Ok, so it IS weird travelling on my own.
B and I have been basically inseperable for the past 5 years. We’re not by any means co-dependent, but at worst I have easily fallen prey on occasion, to the appealing warmth of a meal at home and a cosy snuggle by the fireplace (aka television), over goin out and, you know, doin stuff. At worst. Don’t judge me.
But I’m in San Francisco. And the kindly folk at OzCo have actually given me money to do stuff here. And there certainly isn’t a lack of things to do: a quick scan of SF Weekly reveals a dozen or so gigs that Blair would be happy if he saw in a year back home. And it’s exciting to be here. Far from pushing myself to take advantage of it, I am eager to see and do as much as I possibly can while I’m here.
To whit, another gig review…
Junior Boys and Max Tundra at Bimbos 365 Club
I was umming and ahing about this one. I really love Junior Boys, but it was blowing a gale outside, and I knew the trek up to Russian Hill was going to involve a complicated and untested trolley to cable car transfer in the middle of the city at night- on the way there and back. Being slightly neurotic as I am, I had thoroughly researched my options on Google Maps and was still not convinced. I asked one of the other interns if she thought it would “be ok” (that recieved a deservedly perplexed look- would what be ok?). Hell’s bells, I even had a back up plan – getting a taxi home if I felt out of my depth.
Clearly what I didn’t understand until last night was the key to me feeling comfortable anywhere, is having a pretty dress to wear. Having spent most of Thursday trawling the mission for Taquerias and thrift stores, I had quite a booty of new outfeets to choose from. Armed with new dress and accessories, and knowing that the venue was an original 1960s nightclub, still in original working order, sealed the deal. I flew out the door (head full of Mad Men and Desperately Seeking Susan) way too early, arrived way too early, was seated at my table way to early, ate my dinner way to early and had several hours to kill on my own before the gig even thought about starting. But still- how excited was I? This place had table service, porters, a proper coat check, host, bathroom attendant and a several island bars staffed by men in cummerbunds. I was in heaven. Of course, the plethora of service personnel required to run this place= plenty opportunities to avail myself of dollar dollar bills. But what the hell.
The longer I’m here, the easier I’m finding it to talk to strangers. I’m generally a bit shy- I’m not out there networking up a storm as a general rule. Something about not liking to be where I’m not invited (What am I? A vampire?). But guess what guys- I made friends! I had a whole table to myself, and as people filled the place up I thought I should offer up my spare chairs. The girls who took me up on that offer turned out to be fine company, and provided some welcome conversation, and I ended up heading front of stage with them when Junior Boys began their set.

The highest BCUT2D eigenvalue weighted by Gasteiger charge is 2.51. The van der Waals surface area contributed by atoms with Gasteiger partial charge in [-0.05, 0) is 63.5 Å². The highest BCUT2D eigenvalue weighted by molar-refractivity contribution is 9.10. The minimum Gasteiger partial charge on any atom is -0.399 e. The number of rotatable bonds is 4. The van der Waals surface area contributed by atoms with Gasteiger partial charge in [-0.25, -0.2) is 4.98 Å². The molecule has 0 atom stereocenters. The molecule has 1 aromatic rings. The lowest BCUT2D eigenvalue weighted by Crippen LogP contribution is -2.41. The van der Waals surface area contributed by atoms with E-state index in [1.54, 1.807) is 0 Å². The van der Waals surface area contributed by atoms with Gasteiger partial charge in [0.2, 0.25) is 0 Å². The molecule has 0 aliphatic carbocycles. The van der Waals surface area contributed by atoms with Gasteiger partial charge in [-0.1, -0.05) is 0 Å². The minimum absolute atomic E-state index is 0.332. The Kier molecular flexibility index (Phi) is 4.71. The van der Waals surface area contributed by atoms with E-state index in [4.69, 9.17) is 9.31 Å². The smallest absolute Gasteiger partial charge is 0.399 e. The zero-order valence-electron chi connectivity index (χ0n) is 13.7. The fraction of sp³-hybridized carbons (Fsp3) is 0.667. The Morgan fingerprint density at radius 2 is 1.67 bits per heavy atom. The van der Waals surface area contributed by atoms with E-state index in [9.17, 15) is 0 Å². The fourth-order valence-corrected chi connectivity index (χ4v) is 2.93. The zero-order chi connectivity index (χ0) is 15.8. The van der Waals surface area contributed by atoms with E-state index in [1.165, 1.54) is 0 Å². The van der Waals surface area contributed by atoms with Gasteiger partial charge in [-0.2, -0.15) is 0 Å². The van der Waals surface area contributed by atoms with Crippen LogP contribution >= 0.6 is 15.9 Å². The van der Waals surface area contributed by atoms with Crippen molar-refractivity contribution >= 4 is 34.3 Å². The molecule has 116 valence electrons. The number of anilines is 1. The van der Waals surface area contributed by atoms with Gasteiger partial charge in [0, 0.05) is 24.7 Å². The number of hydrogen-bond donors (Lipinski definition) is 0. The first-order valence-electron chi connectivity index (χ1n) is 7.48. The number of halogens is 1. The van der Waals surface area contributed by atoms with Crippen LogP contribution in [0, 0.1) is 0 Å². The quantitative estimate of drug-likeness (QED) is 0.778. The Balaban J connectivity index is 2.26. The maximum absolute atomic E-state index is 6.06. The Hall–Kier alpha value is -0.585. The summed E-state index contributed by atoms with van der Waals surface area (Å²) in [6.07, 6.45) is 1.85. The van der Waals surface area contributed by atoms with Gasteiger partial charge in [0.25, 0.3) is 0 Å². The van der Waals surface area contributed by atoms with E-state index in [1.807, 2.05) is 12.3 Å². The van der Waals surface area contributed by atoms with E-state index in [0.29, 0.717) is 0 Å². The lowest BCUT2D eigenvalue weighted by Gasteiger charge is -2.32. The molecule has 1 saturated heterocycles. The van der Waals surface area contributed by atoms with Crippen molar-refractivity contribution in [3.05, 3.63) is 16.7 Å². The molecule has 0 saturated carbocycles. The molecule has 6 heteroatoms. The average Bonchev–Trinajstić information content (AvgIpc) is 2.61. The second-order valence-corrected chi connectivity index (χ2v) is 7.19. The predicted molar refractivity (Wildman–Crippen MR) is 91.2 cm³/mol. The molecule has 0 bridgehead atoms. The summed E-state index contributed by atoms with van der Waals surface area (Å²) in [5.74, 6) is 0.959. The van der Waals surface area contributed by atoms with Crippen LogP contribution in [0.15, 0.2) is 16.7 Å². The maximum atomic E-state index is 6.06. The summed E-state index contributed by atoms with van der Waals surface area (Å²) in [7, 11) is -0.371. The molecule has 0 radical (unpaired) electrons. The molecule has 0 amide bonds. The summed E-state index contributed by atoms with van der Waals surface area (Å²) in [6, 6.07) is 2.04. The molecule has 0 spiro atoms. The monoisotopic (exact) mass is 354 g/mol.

Which brings me to, eh, the gig. Which was really great! Max Tundra was amusing- mostly because all of his very anglocentric humour completely went over the heads of the very Californian audience (who were nonetheless appreciative). His style of music was a lot less radio friendly than the main act- glitchy, disjointed synth loops and keyboard riffs, with his funny high pitched warbling over the top- definitely had a more Euro flavour about it. He was at his best when he sang in his surprisingly good falsetto.
Junior Boys themselves delivered an awesome, woozy, sexy, back-to-back set of shiners. And they were definitely in the business of keeping the crowd happy- playing obviously old favourites as well as brand new unreleased stuff. We stamped our feet for the encore. The crowd was really mixed, really relaxed and very demonstrative of their approval- and the band responded in kind with relaxed banter, some back story (but not too much), and plenty of damn choons. The same gig in Melbourne would be overrun with insufferable hipsters glaring at each other and playing with the fluff in their pockets the whole time. San Francisco is surprisingly un-hipster-iffic. It may sound naff, but it makes for a much nicer vibe. I didn’t feel like it was any particular scene I had barged in on, for example, just a bunch of people who all happened to really like this band.
Of course, hipsters notwithstanding, a few die-hard fans never go astray in these circumstances, and I was blessed to be surround by some incredible Junior Boys Nerds for the best part of the gig. One had glitter all over his face (he might have been wearing a headband too..), another was wearing a t-shirt that had volume level bars that lit up and went up and down with the music (see here now: http://www.thumbsupuk.com/images.php?prodID=75 ). Clearly, a Junior Boys Nerd is a niche market, and these boys had truly cornered it. They made a point of singing louder, dancing larger and whooping more than the rest of us jokers. When they finally played “In The Morning” and the crowd went wild, they made a very smug point of joking to each other a little too loudly about people only knowing this song – LAME. They were cute. It was fun to be privy to the immense drama this gig clearly was for them.
So, a good time was had by all. It was even fun gettting the cable car home. Actually, it was especially fun getting the cable car home. That thing fairly whizzes up and down the hills of Chinatown (after getting a little run-up, mind) and with my feet dangling out into the night breezes, passing through streets, some desolate, some full of people either arriving or leaving- it was a real treat- like a night-life themed rollercoaster.